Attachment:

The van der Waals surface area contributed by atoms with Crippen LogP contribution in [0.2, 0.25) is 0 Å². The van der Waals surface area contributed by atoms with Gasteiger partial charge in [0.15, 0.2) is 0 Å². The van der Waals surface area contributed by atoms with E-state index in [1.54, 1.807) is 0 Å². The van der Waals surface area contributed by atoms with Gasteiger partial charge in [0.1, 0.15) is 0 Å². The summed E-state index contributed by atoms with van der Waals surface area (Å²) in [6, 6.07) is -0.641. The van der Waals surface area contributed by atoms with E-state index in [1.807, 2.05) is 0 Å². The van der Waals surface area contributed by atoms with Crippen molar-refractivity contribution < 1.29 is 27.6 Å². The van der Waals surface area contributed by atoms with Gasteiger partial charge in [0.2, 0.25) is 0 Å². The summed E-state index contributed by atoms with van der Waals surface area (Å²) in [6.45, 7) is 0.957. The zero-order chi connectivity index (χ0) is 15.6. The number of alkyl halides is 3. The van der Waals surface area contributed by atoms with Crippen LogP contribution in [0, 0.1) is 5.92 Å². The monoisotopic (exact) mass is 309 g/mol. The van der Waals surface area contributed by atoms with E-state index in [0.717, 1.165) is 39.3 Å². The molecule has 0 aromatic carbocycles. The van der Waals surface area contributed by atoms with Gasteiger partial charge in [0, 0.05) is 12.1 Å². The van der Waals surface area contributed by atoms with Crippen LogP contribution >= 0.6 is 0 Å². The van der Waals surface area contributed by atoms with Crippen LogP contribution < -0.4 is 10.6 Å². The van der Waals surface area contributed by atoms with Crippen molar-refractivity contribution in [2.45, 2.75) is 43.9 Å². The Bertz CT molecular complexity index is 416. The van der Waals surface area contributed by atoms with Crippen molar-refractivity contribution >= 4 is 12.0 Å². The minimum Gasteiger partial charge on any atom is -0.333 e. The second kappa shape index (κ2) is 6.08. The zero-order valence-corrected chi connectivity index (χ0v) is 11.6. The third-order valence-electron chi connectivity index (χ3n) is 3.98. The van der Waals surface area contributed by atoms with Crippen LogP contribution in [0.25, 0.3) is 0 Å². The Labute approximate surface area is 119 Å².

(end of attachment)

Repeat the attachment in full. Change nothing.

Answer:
The van der Waals surface area contributed by atoms with Crippen LogP contribution in [0.2, 0.25) is 0 Å². The van der Waals surface area contributed by atoms with Gasteiger partial charge in [0.15, 0.2) is 0 Å². The van der Waals surface area contributed by atoms with E-state index in [1.54, 1.807) is 0 Å². The van der Waals surface area contributed by atoms with Gasteiger partial charge in [0.1, 0.15) is 0 Å². The summed E-state index contributed by atoms with van der Waals surface area (Å²) in [6, 6.07) is -0.641. The van der Waals surface area contributed by atoms with E-state index in [1.807, 2.05) is 0 Å². The van der Waals surface area contributed by atoms with Crippen molar-refractivity contribution < 1.29 is 27.6 Å². The van der Waals surface area contributed by atoms with Gasteiger partial charge in [0.2, 0.25) is 0 Å². The summed E-state index contributed by atoms with van der Waals surface area (Å²) in [6.45, 7) is 0.957. The zero-order chi connectivity index (χ0) is 15.6. The number of alkyl halides is 3. The van der Waals surface area contributed by atoms with Crippen LogP contribution in [0, 0.1) is 5.92 Å². The monoisotopic (exact) mass is 309 g/mol. The van der Waals surface area contributed by atoms with E-state index in [0.717, 1.165) is 39.3 Å². The molecule has 0 aromatic carbocycles. The van der Waals surface area contributed by atoms with Gasteiger partial charge in [0, 0.05) is 12.1 Å². The van der Waals surface area contributed by atoms with Crippen LogP contribution >= 0.6 is 0 Å². The van der Waals surface area contributed by atoms with Crippen LogP contribution < -0.4 is 10.6 Å². The van der Waals surface area contributed by atoms with Crippen molar-refractivity contribution in [2.45, 2.75) is 43.9 Å². The Bertz CT molecular complexity index is 416. The van der Waals surface area contributed by atoms with Crippen molar-refractivity contribution >= 4 is 12.0 Å². The minimum Gasteiger partial charge on any atom is -0.333 e. The second kappa shape index (κ2) is 6.08. The zero-order valence-corrected chi connectivity index (χ0v) is 11.6. The third-order valence-electron chi connectivity index (χ3n) is 3.98. The van der Waals surface area contributed by atoms with Crippen LogP contribution in [0.25, 0.3) is 0 Å². The Labute approximate surface area is 119 Å².